Analysis: This is a fair criticism. Unlawful command influence is the biggest problem in the military justice system. And the power to pick jurors is probably one that ought to reside with military judges, not commanders. But remember: this is a system designed for wartime, not designed for peacetime. In either situation, you have a finite amount of prospective jurors available to a command. Military commanders don't have the luxury of voir dire where attorneys can interrogate each other and dismiss them for cause. Other goals, namely winning America's wars, have to come first. Personally, I'm comfortable with the military jury system, because studies have shown that these officers and senior NCOs actually pay more attention in court and apply the rules better than their undereducated and underemployed civilian counterparts (see, e.g., the OJ Simpson case).

Quote: "All the armed services have a real, if unwritten, double standard for criminal prosecutions. Military prosecutors can throw the book at enlisted men and women, but the services tread lightly when it comes to generals and admirals. Some have been disciplined and forced to retire, but the military has court-martialed only three general officers-two Army generals and an admiral-in the past 50 years. Says Glenn MacDonald, a retired Army major who runs a Web site,"We call it 'different spanks for different ranks.' ""
Analysis: This is a real spin on the facts. The book almost always gets thrown at officers these days, especially for minor infractions like DUI, domestic violence or AWOL. Conversely, the book does not always get thrown at enlisted personnel. These situations are almost always resolved with Art. 15 non-judicial punishment for enlisted soldiers, especially junior ones. But officers and senior NCOs always get the book tossed at them. True: officers and senior NCOs sometimes get to "Resign In Lieu Of" (RILO) court martial. But that's akin to the plea bargains given out in civilian court all the time, and it's a fair consideration for some senior officer or senior NCO with lots of service and one minor infraction.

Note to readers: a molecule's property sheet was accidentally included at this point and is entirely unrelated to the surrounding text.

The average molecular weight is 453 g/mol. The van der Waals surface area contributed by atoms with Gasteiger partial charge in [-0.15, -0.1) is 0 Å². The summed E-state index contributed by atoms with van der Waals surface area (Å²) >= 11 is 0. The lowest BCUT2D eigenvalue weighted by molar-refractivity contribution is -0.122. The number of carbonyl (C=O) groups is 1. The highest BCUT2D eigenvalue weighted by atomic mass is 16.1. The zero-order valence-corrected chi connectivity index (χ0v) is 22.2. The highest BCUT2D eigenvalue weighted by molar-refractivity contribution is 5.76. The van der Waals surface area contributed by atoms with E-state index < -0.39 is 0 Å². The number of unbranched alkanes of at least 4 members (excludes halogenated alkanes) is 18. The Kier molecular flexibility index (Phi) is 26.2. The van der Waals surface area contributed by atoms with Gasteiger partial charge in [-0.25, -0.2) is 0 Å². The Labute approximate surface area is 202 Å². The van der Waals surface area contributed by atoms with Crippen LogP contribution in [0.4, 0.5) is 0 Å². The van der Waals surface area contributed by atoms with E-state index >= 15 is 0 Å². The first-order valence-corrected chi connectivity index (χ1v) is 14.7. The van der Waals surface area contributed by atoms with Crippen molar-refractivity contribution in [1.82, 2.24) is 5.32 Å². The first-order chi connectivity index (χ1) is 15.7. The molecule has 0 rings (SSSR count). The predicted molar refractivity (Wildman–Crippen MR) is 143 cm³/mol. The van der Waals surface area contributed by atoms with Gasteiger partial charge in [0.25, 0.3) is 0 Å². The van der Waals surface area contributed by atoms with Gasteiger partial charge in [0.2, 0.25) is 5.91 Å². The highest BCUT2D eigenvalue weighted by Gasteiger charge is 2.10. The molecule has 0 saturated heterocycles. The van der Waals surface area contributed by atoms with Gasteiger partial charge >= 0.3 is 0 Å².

Quote: "On paper, the Pentagon's criminal justice system is an impressive one. There are prosecutors, defense lawyers, and rules of evidence. In addition to appellate review courts for each service, there is a supreme court of sorts-a five-member civilian panel, the U.S. Court of Appeals for the Armed Forces."
Analysis: Here, the article just gets it wrong. The military-justice system actually has an additional level of review when compared to the civilian system. In the civilian system, you get the trial court (U.S. District Court), intermediate court of appeals (e.g. 9th Circuit), and then the Supreme Court - but only when they take the case. In the military, you get the trial court martial, then an intermediate court of review, then you get the U.S. Court of Appeals for the Armed Forces - equivalent to a 9th Circuit. On top of that, you still get the right of petition to the U.S. Supreme Court. The CAAF is not a "supreme court of sorts" - it is an appellate court that sits just below the Supreme Court. (However, it is an Art. II court, not an Art. III court, and this creates interesting separation-of-powers issues) This is a glaring error in the article, and it belies a lack of research or consultation with JAG officers and civilian lawyers who know how the federal judiciary is organized.